FEI Technical Delegate and  IT programmer Rob Ramsden explained that a horse jump model was developed to evaluate at what speed the horse needed to come to jump a fence. It it also calculated how many kilojoules were used to get over the fence. A horse jumping was filmed, and it showed that the horses needed more energy to get over fences at slow speed as opposed to a higher speed.

He said speed was very important and needed to be related to the fence type. Ramsden presented, as an example, Ingrid Klimke’s ride in Lühmühlen to demonstrate that the first fence was jumped at 608 meters per minute. “It shows how important it was to have the right fence at the right place and the right speed.”

Delegates to the summit agreed that a global fund needed to be created to promote the use of frangible technology in countries where the technology was not available.

After the introduction of (BS)EN 1384 in 1996, some 15% of all equestrian injuries were to the head and face, a drop from the 33% prior to the standard.
After the introduction of (BS)EN 1384 in 1996, some 15% of all equestrian injuries were to the head and face, a drop from the 33% prior to the standard.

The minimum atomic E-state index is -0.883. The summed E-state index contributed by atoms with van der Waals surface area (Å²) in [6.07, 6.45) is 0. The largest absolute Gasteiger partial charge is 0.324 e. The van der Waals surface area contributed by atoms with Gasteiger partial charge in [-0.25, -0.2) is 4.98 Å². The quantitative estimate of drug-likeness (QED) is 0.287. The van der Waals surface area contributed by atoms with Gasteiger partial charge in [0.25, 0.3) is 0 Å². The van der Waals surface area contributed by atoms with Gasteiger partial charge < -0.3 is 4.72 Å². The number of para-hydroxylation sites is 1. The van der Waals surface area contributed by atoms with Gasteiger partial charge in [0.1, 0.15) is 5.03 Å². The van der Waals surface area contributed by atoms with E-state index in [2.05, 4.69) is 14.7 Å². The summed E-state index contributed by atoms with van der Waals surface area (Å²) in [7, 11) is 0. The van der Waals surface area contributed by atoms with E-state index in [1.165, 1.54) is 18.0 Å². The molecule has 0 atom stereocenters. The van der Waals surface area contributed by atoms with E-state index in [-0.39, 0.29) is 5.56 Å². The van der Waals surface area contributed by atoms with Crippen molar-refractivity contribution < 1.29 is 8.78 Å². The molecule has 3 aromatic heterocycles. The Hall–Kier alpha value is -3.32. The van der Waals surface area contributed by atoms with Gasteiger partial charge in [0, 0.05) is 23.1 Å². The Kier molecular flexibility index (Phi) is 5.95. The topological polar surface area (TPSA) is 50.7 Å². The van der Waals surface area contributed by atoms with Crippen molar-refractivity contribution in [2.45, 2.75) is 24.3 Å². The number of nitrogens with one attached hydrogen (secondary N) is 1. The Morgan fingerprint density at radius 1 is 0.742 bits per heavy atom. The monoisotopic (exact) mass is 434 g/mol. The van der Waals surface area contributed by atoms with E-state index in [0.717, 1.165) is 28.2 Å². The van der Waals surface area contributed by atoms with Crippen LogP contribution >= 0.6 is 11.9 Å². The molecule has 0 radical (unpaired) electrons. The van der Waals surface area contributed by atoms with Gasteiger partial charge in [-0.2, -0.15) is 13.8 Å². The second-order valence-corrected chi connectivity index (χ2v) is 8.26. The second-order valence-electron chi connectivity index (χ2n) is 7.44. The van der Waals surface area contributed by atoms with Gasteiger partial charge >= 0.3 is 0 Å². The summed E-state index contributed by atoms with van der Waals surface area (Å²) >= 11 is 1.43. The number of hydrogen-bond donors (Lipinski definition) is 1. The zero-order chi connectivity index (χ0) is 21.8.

Concussion and horse falls

Delegates to the summit agreed that a world-wide system to track athlete’s concussions was to be found, and a concussion protocol needed to be developed. Information sharing on both rider and horse injuries was recommended, and horses how had fallen should be monitored.

This could be done only by communication between national federations, and in the case of concussion, deny entry. “A system could be implemented to penalise the athletes who competed with a concussion and were discovered after the event.”

Dr Rob Stevenson said that in Canada, a database was created to list the athletes ineligible for competition following a concussion until they were cleared for return to play.

In Britain, a safety helmet bounty system was implemented to test the hats of riders who fell at a horse trials or racing event, where a doctor diagnosed a concussion. The helmet is sent off to BETA (British Equestrian Trade Association), and in exchange the rider receivei a £100 voucher to buy a new helmet. The helmets are being analysed as part of a European funded PhD project at University College Dublin looking into the type of fall and how that relates to the damage the helmet sustained and how the rider was affected.

It was noted that communication and education was needed on the initial effects and long-term effects of a concussion.